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needs at least "/std:c++latest"

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Hi

with the code below I get initialiser needs at least  "/std:c++latest" or alike.

How to do that with VC community?

Thanks

 

static librain_glass_t windShield = {
    .slant_factor = 1.0,
    .thrust_point = tp,
    .therm_inertia = 20.0,
    .cabin_temp = 22.0
};

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"C++ designated initializers only available with -std=c++2a or -std=gnu++2a [-Wpedantic]"

static librain_glass_t windShield{ 1.0, tp, 20.0, 22.0 };

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Posted (edited)

I have no idea, i use eclipse cdt (or the commandline).

Somewhere in the compiler settings i'd assume, close to where you set debug/optimizing etc., or where you can manually type in compiler options.

But C++20 isn't ready yet. Use the direct initializer. It is faster than all the assignments anyway.

Edited by Green_Baron

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For VS, the setting you are looking for is in the project properties, under "C/C++/Language/C++ language standard".

 

40 minutes ago, Green_Baron said:

But C++20 isn't ready yet. Use the direct initializer. It is faster than all the assignments anyway. 

Huh? Designated initializer is not an assignment though, you just specify which members you initialize, instead of having to fill in every one in order.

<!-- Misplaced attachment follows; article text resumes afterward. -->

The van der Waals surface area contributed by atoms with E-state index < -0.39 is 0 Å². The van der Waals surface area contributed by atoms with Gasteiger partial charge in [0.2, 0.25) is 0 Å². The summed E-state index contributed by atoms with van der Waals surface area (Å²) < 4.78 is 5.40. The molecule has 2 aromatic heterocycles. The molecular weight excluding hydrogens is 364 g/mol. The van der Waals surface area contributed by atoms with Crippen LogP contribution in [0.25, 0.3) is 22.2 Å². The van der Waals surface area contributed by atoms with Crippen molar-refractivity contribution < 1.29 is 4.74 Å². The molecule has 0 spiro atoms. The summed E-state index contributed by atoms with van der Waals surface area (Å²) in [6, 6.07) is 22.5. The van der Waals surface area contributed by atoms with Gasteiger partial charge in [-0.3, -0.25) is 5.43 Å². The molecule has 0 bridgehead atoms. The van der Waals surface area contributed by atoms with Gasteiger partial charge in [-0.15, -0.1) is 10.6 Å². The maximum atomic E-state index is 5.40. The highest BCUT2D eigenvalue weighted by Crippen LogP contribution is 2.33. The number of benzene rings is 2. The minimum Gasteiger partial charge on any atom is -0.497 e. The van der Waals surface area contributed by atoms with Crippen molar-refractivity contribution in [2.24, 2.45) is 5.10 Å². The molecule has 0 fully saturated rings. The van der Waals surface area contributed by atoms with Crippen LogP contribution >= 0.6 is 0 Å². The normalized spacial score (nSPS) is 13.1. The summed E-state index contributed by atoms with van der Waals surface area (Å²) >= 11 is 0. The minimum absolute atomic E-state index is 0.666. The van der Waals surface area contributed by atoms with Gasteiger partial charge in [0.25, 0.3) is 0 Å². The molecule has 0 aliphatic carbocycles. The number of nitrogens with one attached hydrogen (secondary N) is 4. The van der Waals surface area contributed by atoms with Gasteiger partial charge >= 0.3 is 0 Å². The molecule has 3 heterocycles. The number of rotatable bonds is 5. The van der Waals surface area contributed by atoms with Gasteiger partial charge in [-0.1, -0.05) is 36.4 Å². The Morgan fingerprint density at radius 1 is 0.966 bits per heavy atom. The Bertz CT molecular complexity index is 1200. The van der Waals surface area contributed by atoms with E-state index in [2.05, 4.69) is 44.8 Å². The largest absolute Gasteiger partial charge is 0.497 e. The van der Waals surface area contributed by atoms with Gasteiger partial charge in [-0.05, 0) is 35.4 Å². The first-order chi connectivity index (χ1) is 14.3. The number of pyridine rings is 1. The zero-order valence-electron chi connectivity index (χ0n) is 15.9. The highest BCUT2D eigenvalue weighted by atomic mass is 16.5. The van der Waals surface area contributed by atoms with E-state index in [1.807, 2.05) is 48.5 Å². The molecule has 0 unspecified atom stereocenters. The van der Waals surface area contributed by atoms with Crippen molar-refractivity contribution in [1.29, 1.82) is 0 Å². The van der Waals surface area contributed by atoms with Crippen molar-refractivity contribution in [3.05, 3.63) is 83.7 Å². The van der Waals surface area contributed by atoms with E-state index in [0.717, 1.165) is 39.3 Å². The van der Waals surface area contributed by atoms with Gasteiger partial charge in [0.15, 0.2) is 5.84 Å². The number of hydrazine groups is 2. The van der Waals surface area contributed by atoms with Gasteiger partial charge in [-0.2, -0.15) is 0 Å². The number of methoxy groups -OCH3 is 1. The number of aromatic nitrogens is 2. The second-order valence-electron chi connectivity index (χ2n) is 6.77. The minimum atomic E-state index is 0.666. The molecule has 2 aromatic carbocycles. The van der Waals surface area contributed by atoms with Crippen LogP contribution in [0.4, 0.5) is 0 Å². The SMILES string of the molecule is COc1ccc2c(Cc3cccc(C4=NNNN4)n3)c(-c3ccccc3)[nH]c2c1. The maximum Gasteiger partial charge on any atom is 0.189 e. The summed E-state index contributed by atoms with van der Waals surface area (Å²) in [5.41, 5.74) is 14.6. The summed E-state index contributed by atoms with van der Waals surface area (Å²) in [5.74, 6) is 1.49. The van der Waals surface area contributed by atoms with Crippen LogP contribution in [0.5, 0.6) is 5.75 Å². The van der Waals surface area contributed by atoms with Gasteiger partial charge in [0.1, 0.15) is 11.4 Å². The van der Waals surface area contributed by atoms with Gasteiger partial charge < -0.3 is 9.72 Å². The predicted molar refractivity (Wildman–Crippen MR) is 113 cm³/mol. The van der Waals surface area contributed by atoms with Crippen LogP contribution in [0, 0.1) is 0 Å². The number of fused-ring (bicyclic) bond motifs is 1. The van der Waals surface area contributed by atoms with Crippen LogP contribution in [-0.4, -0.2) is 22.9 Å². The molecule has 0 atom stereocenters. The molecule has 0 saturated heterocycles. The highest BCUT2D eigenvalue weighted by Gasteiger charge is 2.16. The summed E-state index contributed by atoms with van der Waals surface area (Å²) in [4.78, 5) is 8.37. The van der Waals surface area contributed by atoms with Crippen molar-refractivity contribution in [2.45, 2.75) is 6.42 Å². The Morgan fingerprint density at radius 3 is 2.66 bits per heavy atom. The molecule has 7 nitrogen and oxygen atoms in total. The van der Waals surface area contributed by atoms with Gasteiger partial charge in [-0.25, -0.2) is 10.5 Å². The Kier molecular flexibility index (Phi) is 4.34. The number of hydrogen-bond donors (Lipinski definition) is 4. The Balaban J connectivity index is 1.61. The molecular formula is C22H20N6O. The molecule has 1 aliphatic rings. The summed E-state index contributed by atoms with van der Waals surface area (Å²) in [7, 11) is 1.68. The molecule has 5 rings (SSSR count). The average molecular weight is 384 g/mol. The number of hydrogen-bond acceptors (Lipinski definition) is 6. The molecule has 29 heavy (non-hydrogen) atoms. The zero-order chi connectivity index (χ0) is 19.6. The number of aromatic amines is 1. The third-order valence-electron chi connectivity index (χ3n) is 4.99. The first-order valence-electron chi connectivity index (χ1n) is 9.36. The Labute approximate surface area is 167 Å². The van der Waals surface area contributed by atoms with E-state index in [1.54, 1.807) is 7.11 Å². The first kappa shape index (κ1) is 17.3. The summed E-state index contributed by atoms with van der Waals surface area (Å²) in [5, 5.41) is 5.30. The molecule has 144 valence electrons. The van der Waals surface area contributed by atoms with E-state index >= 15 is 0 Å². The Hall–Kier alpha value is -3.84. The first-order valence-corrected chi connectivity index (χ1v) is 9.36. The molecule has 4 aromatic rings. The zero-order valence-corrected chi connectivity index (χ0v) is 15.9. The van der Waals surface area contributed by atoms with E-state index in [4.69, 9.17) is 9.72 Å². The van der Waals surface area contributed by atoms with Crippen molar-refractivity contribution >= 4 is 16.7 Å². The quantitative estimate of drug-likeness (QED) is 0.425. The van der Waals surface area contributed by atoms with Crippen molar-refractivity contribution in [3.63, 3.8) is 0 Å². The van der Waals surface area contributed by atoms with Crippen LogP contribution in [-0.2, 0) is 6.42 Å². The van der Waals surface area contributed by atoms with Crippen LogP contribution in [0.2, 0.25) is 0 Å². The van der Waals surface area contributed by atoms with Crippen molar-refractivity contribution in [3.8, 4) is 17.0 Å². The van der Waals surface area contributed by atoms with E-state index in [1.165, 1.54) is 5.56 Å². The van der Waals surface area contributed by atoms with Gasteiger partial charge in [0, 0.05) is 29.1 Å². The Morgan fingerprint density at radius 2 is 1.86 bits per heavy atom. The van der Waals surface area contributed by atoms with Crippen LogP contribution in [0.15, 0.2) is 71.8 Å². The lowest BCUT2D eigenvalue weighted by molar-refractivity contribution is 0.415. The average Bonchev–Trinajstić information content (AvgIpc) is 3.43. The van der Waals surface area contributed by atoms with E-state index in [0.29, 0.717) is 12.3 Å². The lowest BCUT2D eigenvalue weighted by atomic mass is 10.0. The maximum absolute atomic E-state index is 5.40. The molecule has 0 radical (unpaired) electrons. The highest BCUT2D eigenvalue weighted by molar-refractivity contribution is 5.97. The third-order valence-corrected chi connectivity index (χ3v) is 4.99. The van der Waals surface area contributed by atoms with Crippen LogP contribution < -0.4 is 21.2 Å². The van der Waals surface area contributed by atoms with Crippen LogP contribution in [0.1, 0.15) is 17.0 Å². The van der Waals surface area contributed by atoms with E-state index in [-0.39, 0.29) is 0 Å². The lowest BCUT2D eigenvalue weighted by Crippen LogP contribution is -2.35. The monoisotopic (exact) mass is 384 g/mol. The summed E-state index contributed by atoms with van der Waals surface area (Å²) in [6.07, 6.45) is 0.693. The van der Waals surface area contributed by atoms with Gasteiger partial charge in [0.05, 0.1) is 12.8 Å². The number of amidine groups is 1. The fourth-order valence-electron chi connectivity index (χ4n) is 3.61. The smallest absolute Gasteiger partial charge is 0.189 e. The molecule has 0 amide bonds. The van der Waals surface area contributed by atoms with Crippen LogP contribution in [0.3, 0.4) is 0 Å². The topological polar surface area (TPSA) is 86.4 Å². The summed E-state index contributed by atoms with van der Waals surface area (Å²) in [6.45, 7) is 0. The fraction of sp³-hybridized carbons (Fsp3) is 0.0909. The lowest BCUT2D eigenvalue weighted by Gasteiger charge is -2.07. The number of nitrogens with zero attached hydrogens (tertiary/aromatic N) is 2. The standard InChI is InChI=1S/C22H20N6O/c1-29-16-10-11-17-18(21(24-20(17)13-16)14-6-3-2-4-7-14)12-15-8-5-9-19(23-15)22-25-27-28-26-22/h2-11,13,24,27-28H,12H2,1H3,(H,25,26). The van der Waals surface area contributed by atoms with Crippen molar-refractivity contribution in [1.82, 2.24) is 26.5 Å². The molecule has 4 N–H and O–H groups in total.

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34 minutes ago, Green_Baron said:

You may be right. I must admit, to me it is a little unclear when, where, how and which direct/copy/whatever initialization is, was or will be called.

https://en.cppreference.com/w/cpp/language/aggregate_initialization. Looks like it is copy-initialization. But i am unsure ... ? 

Yeah, that standard is a bit vague about it, remember we're talking about C++, which has the philosophy of "zero overhead abstraction". It would be very suprising the in order to be able to do this:

struct Foo
{
   std::string x;
   std::string y;
   std::string z;
}

Foo foo {L"", L"", L"Hello"); // before
Foo foo {.z = L"Hello"); // after

we'd now have to pay the cost of an additional default-ctor followed by an assignment. (Not saying its not possible though, see initializer list ie., so importantly I made a test myself:

struct Y
{
	Y(void)
	{
		std::cout << "Default ctor";
	}

	Y(int x)
	{
		std::cout << "Value ctor";
	}
};

struct X
{
	Y str;
};

X x{ .str = 1 };

This will call the Y(int) ctor, so everything is working as expected (tested in VS in debug build, so not an optimizer-thing but standard behaviour.

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Posted (edited)

[snip] That was nonsense from my side because i was too quick ...

Both aggregate and direct initialization call the constructor on my machine. You were right.

Now  i will make a break. I've been here too long :-)

Edited by Green_Baron

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